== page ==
The digestive system is a series of hollow organs joined in a long, twisting tube from the mouth to the anus . Inside this tube is a lining called the mucosa. In the mouth, stomach, and small intestine, the mucosa contains tiny glands that produce juices to help digest food.
Two solid organs, the liver and the pancreas, produce digestive juices that reach the intestine through small tubes. In addition, parts of other organ systems (for instance, nerves and blood) play a major role in the digestive system.
Why is digestion important?
When we eat such things as bread, meat, and vegetables, they are not in a form that the body can use as nourishment. Our food and drink must be changed into smaller molecules of nutrients before they can be absorbed into the blood and carried to cells throughout the body. Digestion is the process by which food and drink are broken down into their smallest parts so that the body can use them to build and nourish cells and to provide energy.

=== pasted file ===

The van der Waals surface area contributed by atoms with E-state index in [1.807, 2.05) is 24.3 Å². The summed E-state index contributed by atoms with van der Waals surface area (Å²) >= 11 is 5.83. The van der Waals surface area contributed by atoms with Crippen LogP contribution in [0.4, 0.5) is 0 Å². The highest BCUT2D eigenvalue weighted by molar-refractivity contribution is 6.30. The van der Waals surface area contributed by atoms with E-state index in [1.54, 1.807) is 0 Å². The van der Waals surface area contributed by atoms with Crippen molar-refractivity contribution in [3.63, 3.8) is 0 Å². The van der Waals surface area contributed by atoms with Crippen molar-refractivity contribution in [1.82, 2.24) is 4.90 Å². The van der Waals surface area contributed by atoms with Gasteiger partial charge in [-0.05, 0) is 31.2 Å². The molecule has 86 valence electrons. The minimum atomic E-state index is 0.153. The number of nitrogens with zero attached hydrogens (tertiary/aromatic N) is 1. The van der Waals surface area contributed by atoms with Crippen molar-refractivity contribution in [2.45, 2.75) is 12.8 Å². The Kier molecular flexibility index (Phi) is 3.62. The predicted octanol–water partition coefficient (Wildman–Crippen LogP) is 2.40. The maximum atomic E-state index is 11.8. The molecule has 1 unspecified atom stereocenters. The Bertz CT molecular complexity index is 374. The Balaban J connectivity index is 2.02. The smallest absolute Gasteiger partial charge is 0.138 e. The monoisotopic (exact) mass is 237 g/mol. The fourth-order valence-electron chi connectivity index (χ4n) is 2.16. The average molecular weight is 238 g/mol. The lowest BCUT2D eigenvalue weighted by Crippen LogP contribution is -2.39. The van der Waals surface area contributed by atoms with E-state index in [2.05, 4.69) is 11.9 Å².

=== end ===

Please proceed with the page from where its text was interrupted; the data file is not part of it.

How is food digested?
Digestion involves the mixing of food, its movement through the digestive tract, and the chemical breakdown of the large molecules of food into smaller molecules. Digestion begins in the mouth, when we chew and swallow, and is completed in the small intestine. The chemical process varies somewhat for different kinds of food.
Movement of Food Through the System
The large, hollow organs of the digestive system contain muscle that enables their walls to move. The movement of organ walls can propel food and liquid and also can mix the contents within each organ. Typical movement of the esophagus, stomach, and intestine is called peristalsis. The action of peristalsis looks like an ocean wave moving through the muscle. The muscle of the organ...